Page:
January 16, 2000
FYI - E*TRADE Group, Inc., the Menlo Park, Calif., on-line brokerage firm, has received the approval of the Office of Thrift Supervision to acquire Telebanc Financial Corporation and its $3.9 billion asset branchless thrift, Telebank. OTS attached a number of conditions to the approval.
FYI - The Office of Thrift Supervision has begun shipping to the thrift institutions it regulates and to its examiner staff copies of the updated Compliance Activities Handbook that incorporates interagency fair lending examination procedures adopted in 1999 and other material reflecting recent statutory and regulatory changes.
INTERNET SECURITY - Regarding auditing of Internet activities, the regulators will:
1. Determine whether the scope of internal or external audit coverage includes Internet banking.
2. Determine whether a risk assessment or audit has been performed on key management practices.
3. Determine whether internal audit is or was involved in planning and implementing the Internet banking system.
4. If available, obtain internal or external audit reports (including Type II SAS 70 reviews) that evaluate vendor management processes or specific vendor relationships as they relate to information systems and technology.
5. Obtain management reports or conduct interviews with management to determine whether vendor controls have been evaluated. Determine whether management has considered the adequacy of:
a. Security controls and reporting including whether management understands and has evaluated security for access control, user authentication, and data privacy.
b. Security monitoring activity including whether the vendor performs real-time intrusion detection and penetration testing of offsite or in-house networks.
c. Service levels and the vendor's ability to meet negotiated standards.
d. Testing activity by the vendor prior to product distribution.
e. Virus detection processes.
f. Contingency planning and business resumption plans.
6. If the bank outsources its Internet banking processing, determine the name of the vendor(s) employed and whether the bank has obtained and reviewed the regulatory agency examination report of the vendor.
7. Determine whether the audit function reviews the consistency between the bank's disclosed security and privacy standards and actual bank practices.
INTERNET COMPLIANCE - Last week we gave you the OCC's definition of "Compliance Risk." This week we are covering the compliance issues raised by the OCC as:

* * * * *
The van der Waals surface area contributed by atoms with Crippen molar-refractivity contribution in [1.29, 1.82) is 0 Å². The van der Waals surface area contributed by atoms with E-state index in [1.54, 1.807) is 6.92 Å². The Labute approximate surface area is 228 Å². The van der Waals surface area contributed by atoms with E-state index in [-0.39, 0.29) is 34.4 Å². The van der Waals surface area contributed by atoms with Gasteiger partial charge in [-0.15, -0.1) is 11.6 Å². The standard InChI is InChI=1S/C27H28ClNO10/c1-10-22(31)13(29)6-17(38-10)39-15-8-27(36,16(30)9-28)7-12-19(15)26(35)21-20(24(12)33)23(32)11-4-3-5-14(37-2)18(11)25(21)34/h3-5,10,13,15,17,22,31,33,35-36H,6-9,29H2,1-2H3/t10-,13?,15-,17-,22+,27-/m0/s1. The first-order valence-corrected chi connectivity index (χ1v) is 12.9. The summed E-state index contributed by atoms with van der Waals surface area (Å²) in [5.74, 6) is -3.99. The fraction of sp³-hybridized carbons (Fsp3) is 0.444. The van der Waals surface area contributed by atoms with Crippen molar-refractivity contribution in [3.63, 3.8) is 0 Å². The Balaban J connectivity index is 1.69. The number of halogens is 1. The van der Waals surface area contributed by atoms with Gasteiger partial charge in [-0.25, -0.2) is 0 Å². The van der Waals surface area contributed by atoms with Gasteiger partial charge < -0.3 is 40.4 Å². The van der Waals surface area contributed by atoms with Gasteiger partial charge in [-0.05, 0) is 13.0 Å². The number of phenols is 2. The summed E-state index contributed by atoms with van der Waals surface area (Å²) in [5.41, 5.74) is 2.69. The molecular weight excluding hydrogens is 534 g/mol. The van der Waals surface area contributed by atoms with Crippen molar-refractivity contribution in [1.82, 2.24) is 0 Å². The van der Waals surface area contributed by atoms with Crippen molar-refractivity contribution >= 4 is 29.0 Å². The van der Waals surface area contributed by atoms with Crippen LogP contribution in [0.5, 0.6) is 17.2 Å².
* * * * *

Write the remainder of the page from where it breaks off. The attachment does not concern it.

1) Federal consumer protection laws and regulations, including CRA and Fair Lending, are applicable to electronic financial services operations including Internet banking. Moreover, it is important for national banks to be familiar with the regulations that permit electronic delivery of disclosures/notices versus those that require traditional hard copy notification. National banks should carefully review and monitor all requirements applicable to electronic products and services and ensure they comply with evolving statutory and regulatory requirements.
2) Advertising and record-keeping requirements also apply to banks' Web sites and to the products and services offered. Advertisements should clearly and conspicuously display the FDIC insurance notice, where applicable, so customers can readily determine whether a product or service is insured.
3) Regular monitoring of bank Web sites will help ensure compliance with applicable laws, rules, and regulations. See the "Consumer Compliance Examination" booklet of the Comptroller's Handbook, OCC Bulletin 94-13, "Nondeposit Investment Sales Examination Procedures," and OCC Bulletin 98-31, "Guidance on Electronic Financial Services and Consumer Compliance" for more information.
4) Application of Bank Secrecy Act (BSA) requirements to cyber banking products and services is critical. The anonymity of banking over the Internet poses a challenge in adhering to BSA standards. Banks planning to allow the establishment of new accounts over the Internet should have rigorous account opening standards. Also, the bank should set up a control system to identify unusual or suspicious activities and, when appropriate, file suspicious activity reports (SARs).
5) The BSA funds transfer rules also apply to funds transfers or transmittals performed over the Internet when transactions exceed $3,000 and do not meet one of the exceptions. The rules require banks to ensure that customers provide all the required information before accepting transfer instructions. The record keeping requirements imposed by the rules allow banks to retain written or electronic records of the information.
6) The Office of Foreign Asset Control (OFAC) administers laws that impose economic sanctions against foreign nations and individuals. This includes blocking accounts and other assets and prohibiting financial transactions. Internet banking businesses must comply with OFAC requirements. A bank needs to collect enough information to identify customers and determine whether a particular transaction is prohibited under OFAC rules. See the FFIEC Information systems Examination Handbook (IS Handbook) for a discussion of OFAC.
WEB PAGES - Bank web pages should contain a link to what I refer to as a "Terms and Conditions" statement. This statement basically states that visitors to the bank's web site accept the inherent risks of Internet use. The bank cannot be responsible for inappropriate use by the visitor, viruses, downtime created beyond the bank's control, Internet security outside the bank's computers, and e-mail security.